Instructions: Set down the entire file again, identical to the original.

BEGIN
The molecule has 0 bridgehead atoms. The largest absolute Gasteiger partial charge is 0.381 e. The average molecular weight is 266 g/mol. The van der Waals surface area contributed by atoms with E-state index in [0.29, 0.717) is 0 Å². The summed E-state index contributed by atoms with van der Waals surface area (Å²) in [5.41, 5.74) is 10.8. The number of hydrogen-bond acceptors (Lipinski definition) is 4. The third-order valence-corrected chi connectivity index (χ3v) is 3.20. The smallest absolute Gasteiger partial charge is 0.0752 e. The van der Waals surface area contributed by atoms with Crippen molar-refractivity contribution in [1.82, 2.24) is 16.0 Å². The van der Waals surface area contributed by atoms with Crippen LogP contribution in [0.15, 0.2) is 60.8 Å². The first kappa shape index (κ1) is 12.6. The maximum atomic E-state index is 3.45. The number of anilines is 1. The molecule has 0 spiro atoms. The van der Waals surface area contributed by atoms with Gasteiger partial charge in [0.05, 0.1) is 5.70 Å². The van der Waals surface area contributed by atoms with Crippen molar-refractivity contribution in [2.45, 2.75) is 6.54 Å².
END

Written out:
The molecule has 0 bridgehead atoms. The largest absolute Gasteiger partial charge is 0.381 e. The average molecular weight is 266 g/mol. The van der Waals surface area contributed by atoms with E-state index in [0.29, 0.717) is 0 Å². The summed E-state index contributed by atoms with van der Waals surface area (Å²) in [5.41, 5.74) is 10.8. The number of hydrogen-bond acceptors (Lipinski definition) is 4. The third-order valence-corrected chi connectivity index (χ3v) is 3.20. The smallest absolute Gasteiger partial charge is 0.0752 e. The van der Waals surface area contributed by atoms with Crippen molar-refractivity contribution in [1.82, 2.24) is 16.0 Å². The van der Waals surface area contributed by atoms with Crippen LogP contribution in [0.15, 0.2) is 60.8 Å². The first kappa shape index (κ1) is 12.6. The maximum atomic E-state index is 3.45. The number of anilines is 1. The molecule has 0 spiro atoms. The van der Waals surface area contributed by atoms with Gasteiger partial charge in [0.05, 0.1) is 5.70 Å². The van der Waals surface area contributed by atoms with Crippen molar-refractivity contribution in [2.45, 2.75) is 6.54 Å².